When to Worry About PVCs

Although a PVC may feel like your heart just skipped a beat, it is really an early beat, not a skipped beat. You don’t need to worry about an occasional PVC, but frequent PVCs with symptoms need medical evaluation.

man seeing cardiovascular doctor

Your healthcare provider may diagnose PVCs based on your symptoms and testing including an ECG.

©Ariel Skelley | Getty Images

A PVC is a premature ventricular contraction. According to the American Heart Association (AHA), a PVC feels like your heart is skipping a beat but it’s really not. A PVC is an early heartbeat, meaning there is a longer pause till the next heartbeat. It is a pause, not a skip. Also, the beat after the pause is stronger than usual to make up for the pause, and that is what you feel This sensation is called a palpitation.

How Common Are PVCs?

Isolated PVCs are very common, and they tend to increase with old age. If you record a person’s heartbeat for 48 hours on an electrocardiogram (ECG), about 75 percent of people will have at least one PVC. PVCs usually come as a single PVC. Two PVCs in succession is called a doublet PVC. Three PVCs in succession is called a triplet, and more than three in a row is called ventricular tachycardia. PVCs are considered occasional if they occur less than 30 times per hour and frequent if they occur more than 30 times per hour. A PVC that occurs on every other beat is called bigeminy and a PVC that occurs on every third beat is called trigeminy.

Are PVCs Dangerous?

PVCs are not dangerous to your heart unless you have over 1000 PVCs per day. This amount of PVCs can lead to a type of heart muscle damage called cardiomyopathy, which can lead to heart failure. PVCs can be a sign of danger if they are caused by heart disease, another disease, or any condition that is stressing your heart. These types of PVCs may cause symptoms and they tend to occur frequently. Causes of these PVCs include:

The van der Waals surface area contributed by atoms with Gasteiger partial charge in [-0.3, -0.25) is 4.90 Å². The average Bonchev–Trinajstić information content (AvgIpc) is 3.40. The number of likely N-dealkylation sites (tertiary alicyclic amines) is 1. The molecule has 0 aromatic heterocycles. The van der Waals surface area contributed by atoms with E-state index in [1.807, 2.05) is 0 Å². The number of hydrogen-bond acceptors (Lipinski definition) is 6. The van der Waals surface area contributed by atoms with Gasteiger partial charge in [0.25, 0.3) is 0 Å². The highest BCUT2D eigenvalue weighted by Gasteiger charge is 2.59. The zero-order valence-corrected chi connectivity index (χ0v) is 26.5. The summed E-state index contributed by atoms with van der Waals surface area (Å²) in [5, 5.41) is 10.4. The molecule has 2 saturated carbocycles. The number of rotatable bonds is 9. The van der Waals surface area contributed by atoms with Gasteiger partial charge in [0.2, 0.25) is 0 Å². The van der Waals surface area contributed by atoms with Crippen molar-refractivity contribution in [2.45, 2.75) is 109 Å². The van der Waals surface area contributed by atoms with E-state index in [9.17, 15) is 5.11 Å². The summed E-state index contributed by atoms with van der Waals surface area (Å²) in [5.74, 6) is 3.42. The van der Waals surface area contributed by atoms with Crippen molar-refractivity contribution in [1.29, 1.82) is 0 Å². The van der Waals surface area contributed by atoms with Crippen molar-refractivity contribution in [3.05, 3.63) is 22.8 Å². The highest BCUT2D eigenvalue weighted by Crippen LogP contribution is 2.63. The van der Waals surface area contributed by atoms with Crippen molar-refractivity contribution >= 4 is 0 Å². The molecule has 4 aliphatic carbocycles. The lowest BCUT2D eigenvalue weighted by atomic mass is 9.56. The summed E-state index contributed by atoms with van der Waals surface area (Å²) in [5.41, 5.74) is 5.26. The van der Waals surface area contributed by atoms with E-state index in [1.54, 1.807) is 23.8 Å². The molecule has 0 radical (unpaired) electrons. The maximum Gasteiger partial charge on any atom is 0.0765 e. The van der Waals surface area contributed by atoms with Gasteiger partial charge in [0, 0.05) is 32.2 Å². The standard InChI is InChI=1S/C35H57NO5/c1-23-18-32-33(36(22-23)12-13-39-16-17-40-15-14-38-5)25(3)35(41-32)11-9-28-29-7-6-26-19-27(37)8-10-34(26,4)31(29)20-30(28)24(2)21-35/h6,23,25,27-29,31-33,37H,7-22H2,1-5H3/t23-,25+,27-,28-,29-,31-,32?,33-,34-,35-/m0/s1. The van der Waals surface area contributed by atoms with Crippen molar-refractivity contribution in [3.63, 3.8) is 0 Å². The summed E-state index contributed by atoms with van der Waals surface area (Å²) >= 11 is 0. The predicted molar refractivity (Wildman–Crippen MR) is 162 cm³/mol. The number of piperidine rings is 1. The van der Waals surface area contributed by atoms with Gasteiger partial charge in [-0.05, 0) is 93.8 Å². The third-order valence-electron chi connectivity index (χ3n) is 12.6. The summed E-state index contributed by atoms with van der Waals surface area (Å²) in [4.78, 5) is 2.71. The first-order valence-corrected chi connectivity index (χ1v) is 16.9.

• Many types of heart disease, including decreased blood supply to the heart
  • Heart valve abnormalities
  • Anemia
  • Hypothyroidism
  • High blood pressure
  • Abnormal levels of blood minerals (electrolytes) including low magnesium or potassium and high calcium

Less dangerous causes of PVC include stress, anxiety, too much caffeine or nicotine, not getting enough sleep, legal or illegal stimulant drugs, and abuse of alcohol.

What Happens During a PVC?

Your heart depends on a regular and coordinated rhythm to pump blood out to your body. Stimulation for a normal heartbeat begins in an area of an upper heart chamber, called the atrium. The area where it starts is called the sinoatrial (SA) node. The signal to beat travels to another area located between the atria and the lower chambers of the heart called the ventricles. This is the atrioventricular (AV) node. The AV node sends signals through fibers in the ventricles called Purkinje fibers. A PVC occurs when Purkinje fibers initiate the ventricular beat before the SA node.

Diagnosis and Treatment of PVCs

Most PVCs are never diagnosed or treated because they are not noticed or occur infrequently. PVCs usually occur without causing palpitations. In the vast majority of cases, the cause of these PVCs is unknown. PVCs may be diagnosed when they are frequent and cause frequent symptoms. You should let your health care provider know if you have frequent palpitations or palpitations that cause:

  • Lightheadedness or dizziness
  • Brief shortness of breath or a sensation of almost passing out (syncope)
  • A feeling of pounding pulse in your chest or neck

Your healthcare provider may diagnose PVCs based on your symptoms and physical exam. Testing may include:

  • An ECG
  • A 24-to-48-hour ECG, also called a Holter monitor
  • Blood testing for anemia and electrolytes
  • An imaging study of the heart

Treatment of PVCs depends on the cause. This might include avoiding causes like stress or lack of sleep, avoiding stimulants like caffeine or nicotine, treating an underlying disease like high blood pressure or hyperthyroidism, or treating heart disease. PVCs without a known cause rarely need to be treated.

You may be able to reduce your risk of PVCs by maintaining a healthy weight, getting regular physical activity, eating a heart healthy diet, getting at least eight hours of sleep, and avoiding nicotine or too much caffeine or alcohol.

When to Get Help Right Away

An occasional PVC is not an emergency, but if you have palpitations along with persistent dizziness, confusion, passing out, chest pain, or difficulty breathing, call 911.

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Chris Iliades, MD

Dr. Chris Iliades is board-certified in Ear, Nose and Throat and Head and Neck Surgery from the American Board of Otolaryngology and Head and Neck Surgery. He holds a medical … Read More

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